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Why are there diagonal lines after rhinoplasty? (Photo)

I had a close rhinoplasty about 5 and 1/2 months ago to remove a bum on the upper part of the bridge of my nose. I then started to develop a diagonal line/shadow starting at the middle of my nose. Before surgery I never had these lines and it makes a clear definition from the top part of my nose to the bottom half. From the side these lines are barley noticeable. Will I need revision surgery to make there be a smooth transition?

Doctor Answers (5)

Diagonal Lines after Rhinoplasty

+2
You have what is called an "inverted V deformity" which is secondary to collapsed central portion of your nose. This can be corrected with the placement of cartilage "spreader " grafts. Unfortunately a revision will be necessary.


Beverly Hills Facial Plastic Surgeon
5.0 out of 5 stars 14 reviews

Diagonal lines after rhinoplasty

+1
In most cases removing the bump on the bridge (or dorsum) of the nose entails reducing the height of the cartilage and bone which create the bump.  After the top of the cartilage portion is reduced the cartilage portion may collapse inward.  In these cases cartilage grafts can be placed to counteract the tendency of the walls to fall inward.  In your case it appears that the cartilage walls have fallen in relative to the upper bony portion of the nose.  This results in the shadow "line" which is the area where the cartilage drops in relative to the nasal bone above.  There are both surgical and non-surgical options.  If the collapse is causing breathing problems secondary to narrowing of the airway then surgery will be needed. Cartilage grafts can be used to reposition the cartilage sidewall of the nose so that it is corrected.  If the concern is purely aesthetic then the bridge of the nose can be re-contoured with injectable fillers to camouflage the shadow line.   

Robert Glasgold, MD
East Brunswick Facial Plastic Surgeon
5.0 out of 5 stars 16 reviews

Diagonal Lines after Rhinoplasty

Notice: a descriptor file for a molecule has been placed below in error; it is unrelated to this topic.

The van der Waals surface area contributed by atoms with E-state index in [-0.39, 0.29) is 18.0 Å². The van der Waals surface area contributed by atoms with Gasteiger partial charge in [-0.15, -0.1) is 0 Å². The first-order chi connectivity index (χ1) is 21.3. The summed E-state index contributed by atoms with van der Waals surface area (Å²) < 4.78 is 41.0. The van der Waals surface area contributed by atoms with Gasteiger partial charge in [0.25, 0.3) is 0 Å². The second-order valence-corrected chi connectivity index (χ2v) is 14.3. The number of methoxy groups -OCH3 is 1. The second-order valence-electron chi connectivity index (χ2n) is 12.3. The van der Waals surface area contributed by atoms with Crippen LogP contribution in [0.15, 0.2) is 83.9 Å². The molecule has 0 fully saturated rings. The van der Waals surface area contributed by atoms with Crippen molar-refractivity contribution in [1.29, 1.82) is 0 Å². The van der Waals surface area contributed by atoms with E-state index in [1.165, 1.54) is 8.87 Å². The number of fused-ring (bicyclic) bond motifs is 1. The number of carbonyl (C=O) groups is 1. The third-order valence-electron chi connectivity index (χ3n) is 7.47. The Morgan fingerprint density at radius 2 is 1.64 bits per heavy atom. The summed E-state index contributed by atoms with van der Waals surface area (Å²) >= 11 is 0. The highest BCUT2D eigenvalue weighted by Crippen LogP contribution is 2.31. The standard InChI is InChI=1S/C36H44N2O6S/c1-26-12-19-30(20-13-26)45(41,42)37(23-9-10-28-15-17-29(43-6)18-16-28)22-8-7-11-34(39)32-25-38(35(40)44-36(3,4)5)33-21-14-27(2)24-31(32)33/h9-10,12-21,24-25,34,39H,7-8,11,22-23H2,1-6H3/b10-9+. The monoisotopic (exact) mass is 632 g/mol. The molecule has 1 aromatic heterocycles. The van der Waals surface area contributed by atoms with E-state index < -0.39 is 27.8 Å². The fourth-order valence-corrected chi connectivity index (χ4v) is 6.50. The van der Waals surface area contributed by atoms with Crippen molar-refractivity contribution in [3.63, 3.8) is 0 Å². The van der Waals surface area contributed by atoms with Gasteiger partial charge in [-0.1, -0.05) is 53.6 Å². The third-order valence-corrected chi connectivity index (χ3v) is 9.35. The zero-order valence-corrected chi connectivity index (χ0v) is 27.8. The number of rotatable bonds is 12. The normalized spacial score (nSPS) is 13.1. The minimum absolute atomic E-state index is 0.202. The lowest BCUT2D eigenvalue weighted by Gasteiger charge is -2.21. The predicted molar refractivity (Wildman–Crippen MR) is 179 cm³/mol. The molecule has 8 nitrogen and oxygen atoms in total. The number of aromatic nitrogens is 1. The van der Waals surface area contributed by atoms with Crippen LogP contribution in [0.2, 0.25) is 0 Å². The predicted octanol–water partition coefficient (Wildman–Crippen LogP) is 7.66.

+1
Thank you for your question and for submitting photos. As a rhinoplasty surgeon I have nothing to add to the  comments below especially the detailed answer from Dr. Lentz. If this appearance bothers you it could be corrected with a surgical revision.

I would advise you to speak first to your surgeon. You could then seek a second opinion if you wished. Please make sure that the plastic surgeon is board certified and has an expertise in rhinoplasty. 

William McClure, MD
San Francisco Plastic Surgeon
5.0 out of 5 stars 5 reviews

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The inverted V deformity that resulted after your Rhinoplasty is from collapse of the mid vault of your nose

+1
Your nose is a very complex structure. There is the tip which gets it's shape from your lower lateral cartilages. There is the mid vault which is made up of the upper lateral cartilages which attach over the septum which is the cartilage that separates the two sides of the nose. Then there is the boney dorsum. Your hump is made up of the boney dorsum on the top which attaches to the mid vault.  Your hump is removed by filing down the boney dorsum and removing some of the upper lateral cartilages and septum. The inverted V deformity comes when after the hump is taken down the upper lateral cartilages are not reattached over the cartilage septum. When this happens the upper lateral cartilages slide down the sides of the septum and thus the inverted V deformity. 
Unfortunately the only way to correct this is to re operate on your nose and reattach the upper lateral cartilages over the septum. If you have or had some mid vault collapse you may need to have some spreader grafts. These are cartilage grafts usually taken from the septum (donor site) which are sew on to both sides of the septum and the upper lateral cartilages are then sewed over the septum and spreader grafts. 
It is not clear if your boney dorsum is wider than your nasal base. If it is you would be best served by having the dorsal bones of your nose cut to narrow this area also. I would recommend that you seek a second opinion from a Board Certified Plastic Surgeons who does frequent rhinoplasties, consult them, ask to see photos and then make an informed decision. 

Carl W. 'Rick' Lentz III, MD
Orlando Plastic Surgeon
5.0 out of 5 stars 11 reviews

Inverted V Deformity

+1
As Dr. Fleming pointed out, the deformity in the pictures shown are known as an "inverted V deformity".  This is caused by a mechanical disarticulation of the upper lateral cartilages (which shape the middle portion of the dorsum) from the nasal bone. This will not resolve over time and will require a revision Rhinoplasty to correct.

Stephen Prendiville, MD
Fort Myers Facial Plastic Surgeon
5.0 out of 5 stars 32 reviews

These answers are for educational purposes and should not be relied upon as a substitute for medical advice you may receive from your physician. If you have a medical emergency, please call 911. These answers do not constitute or initiate a patient/doctor relationship.